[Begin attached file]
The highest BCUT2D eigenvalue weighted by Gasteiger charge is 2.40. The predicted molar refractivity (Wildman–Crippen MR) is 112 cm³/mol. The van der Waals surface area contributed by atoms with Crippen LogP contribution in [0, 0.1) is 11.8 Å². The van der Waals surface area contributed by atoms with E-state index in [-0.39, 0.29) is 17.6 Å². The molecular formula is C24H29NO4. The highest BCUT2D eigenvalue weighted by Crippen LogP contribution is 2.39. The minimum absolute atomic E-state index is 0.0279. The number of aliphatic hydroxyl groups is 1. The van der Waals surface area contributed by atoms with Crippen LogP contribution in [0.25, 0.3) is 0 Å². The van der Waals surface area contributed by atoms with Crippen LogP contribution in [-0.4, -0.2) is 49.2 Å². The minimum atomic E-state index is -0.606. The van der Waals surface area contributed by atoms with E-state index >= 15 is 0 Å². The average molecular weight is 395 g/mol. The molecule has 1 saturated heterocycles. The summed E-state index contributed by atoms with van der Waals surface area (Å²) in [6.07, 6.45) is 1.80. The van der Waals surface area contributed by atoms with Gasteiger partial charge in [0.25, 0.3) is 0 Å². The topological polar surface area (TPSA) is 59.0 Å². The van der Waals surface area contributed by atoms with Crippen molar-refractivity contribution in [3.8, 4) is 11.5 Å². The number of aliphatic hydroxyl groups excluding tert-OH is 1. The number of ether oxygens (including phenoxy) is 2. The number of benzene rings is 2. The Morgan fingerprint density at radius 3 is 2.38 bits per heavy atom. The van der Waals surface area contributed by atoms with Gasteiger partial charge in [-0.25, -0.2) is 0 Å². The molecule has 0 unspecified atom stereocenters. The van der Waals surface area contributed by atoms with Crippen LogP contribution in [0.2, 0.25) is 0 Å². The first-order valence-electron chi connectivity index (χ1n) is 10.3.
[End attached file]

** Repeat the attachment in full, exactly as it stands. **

The highest BCUT2D eigenvalue weighted by Gasteiger charge is 2.40. The predicted molar refractivity (Wildman–Crippen MR) is 112 cm³/mol. The van der Waals surface area contributed by atoms with Crippen LogP contribution in [0, 0.1) is 11.8 Å². The van der Waals surface area contributed by atoms with E-state index in [-0.39, 0.29) is 17.6 Å². The molecular formula is C24H29NO4. The highest BCUT2D eigenvalue weighted by Crippen LogP contribution is 2.39. The minimum absolute atomic E-state index is 0.0279. The number of aliphatic hydroxyl groups is 1. The van der Waals surface area contributed by atoms with Crippen LogP contribution in [0.25, 0.3) is 0 Å². The van der Waals surface area contributed by atoms with Crippen LogP contribution in [-0.4, -0.2) is 49.2 Å². The minimum atomic E-state index is -0.606. The van der Waals surface area contributed by atoms with E-state index >= 15 is 0 Å². The average molecular weight is 395 g/mol. The molecule has 1 saturated heterocycles. The summed E-state index contributed by atoms with van der Waals surface area (Å²) in [6.07, 6.45) is 1.80. The van der Waals surface area contributed by atoms with Gasteiger partial charge in [0.25, 0.3) is 0 Å². The topological polar surface area (TPSA) is 59.0 Å². The van der Waals surface area contributed by atoms with Crippen molar-refractivity contribution in [3.8, 4) is 11.5 Å². The number of aliphatic hydroxyl groups excluding tert-OH is 1. The number of ether oxygens (including phenoxy) is 2. The number of benzene rings is 2. The Morgan fingerprint density at radius 3 is 2.38 bits per heavy atom. The van der Waals surface area contributed by atoms with Gasteiger partial charge in [-0.25, -0.2) is 0 Å². The molecule has 0 unspecified atom stereocenters. The van der Waals surface area contributed by atoms with Crippen LogP contribution in [0.2, 0.25) is 0 Å². The first-order valence-electron chi connectivity index (χ1n) is 10.3.